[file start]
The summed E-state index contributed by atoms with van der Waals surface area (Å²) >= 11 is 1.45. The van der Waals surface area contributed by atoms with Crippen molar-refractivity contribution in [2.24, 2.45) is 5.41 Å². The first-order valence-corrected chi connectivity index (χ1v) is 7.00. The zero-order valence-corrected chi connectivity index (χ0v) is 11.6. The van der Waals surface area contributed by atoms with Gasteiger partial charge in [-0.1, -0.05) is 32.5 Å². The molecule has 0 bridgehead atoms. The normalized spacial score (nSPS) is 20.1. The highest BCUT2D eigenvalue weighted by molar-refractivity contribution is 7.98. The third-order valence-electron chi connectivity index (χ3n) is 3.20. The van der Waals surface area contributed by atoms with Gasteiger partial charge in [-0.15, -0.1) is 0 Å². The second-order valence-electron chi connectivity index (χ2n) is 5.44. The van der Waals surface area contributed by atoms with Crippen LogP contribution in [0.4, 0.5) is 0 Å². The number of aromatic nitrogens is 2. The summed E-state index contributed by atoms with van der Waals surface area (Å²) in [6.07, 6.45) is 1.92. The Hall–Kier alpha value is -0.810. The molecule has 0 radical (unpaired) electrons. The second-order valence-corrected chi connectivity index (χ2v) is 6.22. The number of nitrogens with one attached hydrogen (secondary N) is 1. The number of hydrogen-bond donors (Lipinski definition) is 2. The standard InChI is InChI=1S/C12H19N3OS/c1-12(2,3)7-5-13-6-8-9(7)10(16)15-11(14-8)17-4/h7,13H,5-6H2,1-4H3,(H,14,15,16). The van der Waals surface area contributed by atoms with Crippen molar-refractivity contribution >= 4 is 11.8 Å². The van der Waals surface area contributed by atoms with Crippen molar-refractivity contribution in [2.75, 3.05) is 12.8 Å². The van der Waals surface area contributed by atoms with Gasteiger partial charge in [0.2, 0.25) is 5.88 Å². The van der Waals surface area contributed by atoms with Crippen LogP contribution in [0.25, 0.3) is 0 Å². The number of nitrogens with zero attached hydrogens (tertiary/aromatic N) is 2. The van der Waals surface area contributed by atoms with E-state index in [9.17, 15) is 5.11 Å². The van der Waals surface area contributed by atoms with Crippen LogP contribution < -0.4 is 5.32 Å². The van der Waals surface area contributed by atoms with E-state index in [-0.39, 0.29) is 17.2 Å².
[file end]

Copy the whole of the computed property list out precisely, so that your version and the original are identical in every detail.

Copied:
The summed E-state index contributed by atoms with van der Waals surface area (Å²) >= 11 is 1.45. The van der Waals surface area contributed by atoms with Crippen molar-refractivity contribution in [2.24, 2.45) is 5.41 Å². The first-order valence-corrected chi connectivity index (χ1v) is 7.00. The zero-order valence-corrected chi connectivity index (χ0v) is 11.6. The van der Waals surface area contributed by atoms with Gasteiger partial charge in [-0.1, -0.05) is 32.5 Å². The molecule has 0 bridgehead atoms. The normalized spacial score (nSPS) is 20.1. The highest BCUT2D eigenvalue weighted by molar-refractivity contribution is 7.98. The third-order valence-electron chi connectivity index (χ3n) is 3.20. The van der Waals surface area contributed by atoms with Gasteiger partial charge in [-0.15, -0.1) is 0 Å². The second-order valence-electron chi connectivity index (χ2n) is 5.44. The van der Waals surface area contributed by atoms with Crippen LogP contribution in [0.4, 0.5) is 0 Å². The number of aromatic nitrogens is 2. The summed E-state index contributed by atoms with van der Waals surface area (Å²) in [6.07, 6.45) is 1.92. The Hall–Kier alpha value is -0.810. The molecule has 0 radical (unpaired) electrons. The second-order valence-corrected chi connectivity index (χ2v) is 6.22. The number of nitrogens with one attached hydrogen (secondary N) is 1. The number of hydrogen-bond donors (Lipinski definition) is 2. The standard InChI is InChI=1S/C12H19N3OS/c1-12(2,3)7-5-13-6-8-9(7)10(16)15-11(14-8)17-4/h7,13H,5-6H2,1-4H3,(H,14,15,16). The van der Waals surface area contributed by atoms with Crippen molar-refractivity contribution >= 4 is 11.8 Å². The van der Waals surface area contributed by atoms with Crippen molar-refractivity contribution in [2.75, 3.05) is 12.8 Å². The van der Waals surface area contributed by atoms with Gasteiger partial charge in [0.2, 0.25) is 5.88 Å². The van der Waals surface area contributed by atoms with Crippen LogP contribution in [0.25, 0.3) is 0 Å². The number of nitrogens with zero attached hydrogens (tertiary/aromatic N) is 2. The van der Waals surface area contributed by atoms with E-state index in [9.17, 15) is 5.11 Å². The van der Waals surface area contributed by atoms with Crippen LogP contribution < -0.4 is 5.32 Å². The van der Waals surface area contributed by atoms with E-state index in [-0.39, 0.29) is 17.2 Å².